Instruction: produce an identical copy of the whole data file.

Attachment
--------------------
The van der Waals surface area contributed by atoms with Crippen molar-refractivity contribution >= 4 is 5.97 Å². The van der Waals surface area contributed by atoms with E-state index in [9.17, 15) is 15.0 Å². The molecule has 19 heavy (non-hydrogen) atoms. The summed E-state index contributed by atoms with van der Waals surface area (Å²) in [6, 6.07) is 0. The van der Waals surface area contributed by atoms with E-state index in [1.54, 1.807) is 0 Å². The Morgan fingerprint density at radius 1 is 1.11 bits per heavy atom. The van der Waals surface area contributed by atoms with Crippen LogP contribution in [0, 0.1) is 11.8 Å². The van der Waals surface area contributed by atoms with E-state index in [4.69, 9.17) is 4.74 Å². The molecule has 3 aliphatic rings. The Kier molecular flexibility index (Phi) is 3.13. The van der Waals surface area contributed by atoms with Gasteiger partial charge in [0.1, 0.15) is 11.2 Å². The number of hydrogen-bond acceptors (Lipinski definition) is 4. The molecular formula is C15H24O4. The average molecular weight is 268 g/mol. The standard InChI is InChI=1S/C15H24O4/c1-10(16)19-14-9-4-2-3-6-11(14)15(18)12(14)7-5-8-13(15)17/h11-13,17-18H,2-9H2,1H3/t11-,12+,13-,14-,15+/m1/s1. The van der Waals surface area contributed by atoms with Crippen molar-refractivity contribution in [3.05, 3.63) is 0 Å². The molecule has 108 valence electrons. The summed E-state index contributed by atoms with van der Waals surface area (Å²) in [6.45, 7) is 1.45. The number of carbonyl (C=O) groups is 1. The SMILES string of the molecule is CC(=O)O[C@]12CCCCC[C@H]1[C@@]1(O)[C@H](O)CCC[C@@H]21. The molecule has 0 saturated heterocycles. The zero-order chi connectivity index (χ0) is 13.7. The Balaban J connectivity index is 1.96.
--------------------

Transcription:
The van der Waals surface area contributed by atoms with Crippen molar-refractivity contribution >= 4 is 5.97 Å². The van der Waals surface area contributed by atoms with E-state index in [9.17, 15) is 15.0 Å². The molecule has 19 heavy (non-hydrogen) atoms. The summed E-state index contributed by atoms with van der Waals surface area (Å²) in [6, 6.07) is 0. The van der Waals surface area contributed by atoms with E-state index in [1.54, 1.807) is 0 Å². The Morgan fingerprint density at radius 1 is 1.11 bits per heavy atom. The van der Waals surface area contributed by atoms with Crippen LogP contribution in [0, 0.1) is 11.8 Å². The van der Waals surface area contributed by atoms with E-state index in [4.69, 9.17) is 4.74 Å². The molecule has 3 aliphatic rings. The Kier molecular flexibility index (Phi) is 3.13. The van der Waals surface area contributed by atoms with Gasteiger partial charge in [0.1, 0.15) is 11.2 Å². The number of hydrogen-bond acceptors (Lipinski definition) is 4. The molecular formula is C15H24O4. The average molecular weight is 268 g/mol. The standard InChI is InChI=1S/C15H24O4/c1-10(16)19-14-9-4-2-3-6-11(14)15(18)12(14)7-5-8-13(15)17/h11-13,17-18H,2-9H2,1H3/t11-,12+,13-,14-,15+/m1/s1. The van der Waals surface area contributed by atoms with Crippen molar-refractivity contribution in [3.05, 3.63) is 0 Å². The molecule has 108 valence electrons. The summed E-state index contributed by atoms with van der Waals surface area (Å²) in [6.45, 7) is 1.45. The number of carbonyl (C=O) groups is 1. The SMILES string of the molecule is CC(=O)O[C@]12CCCCC[C@H]1[C@@]1(O)[C@H](O)CCC[C@@H]21. The molecule has 0 saturated heterocycles. The zero-order chi connectivity index (χ0) is 13.7. The Balaban J connectivity index is 1.96.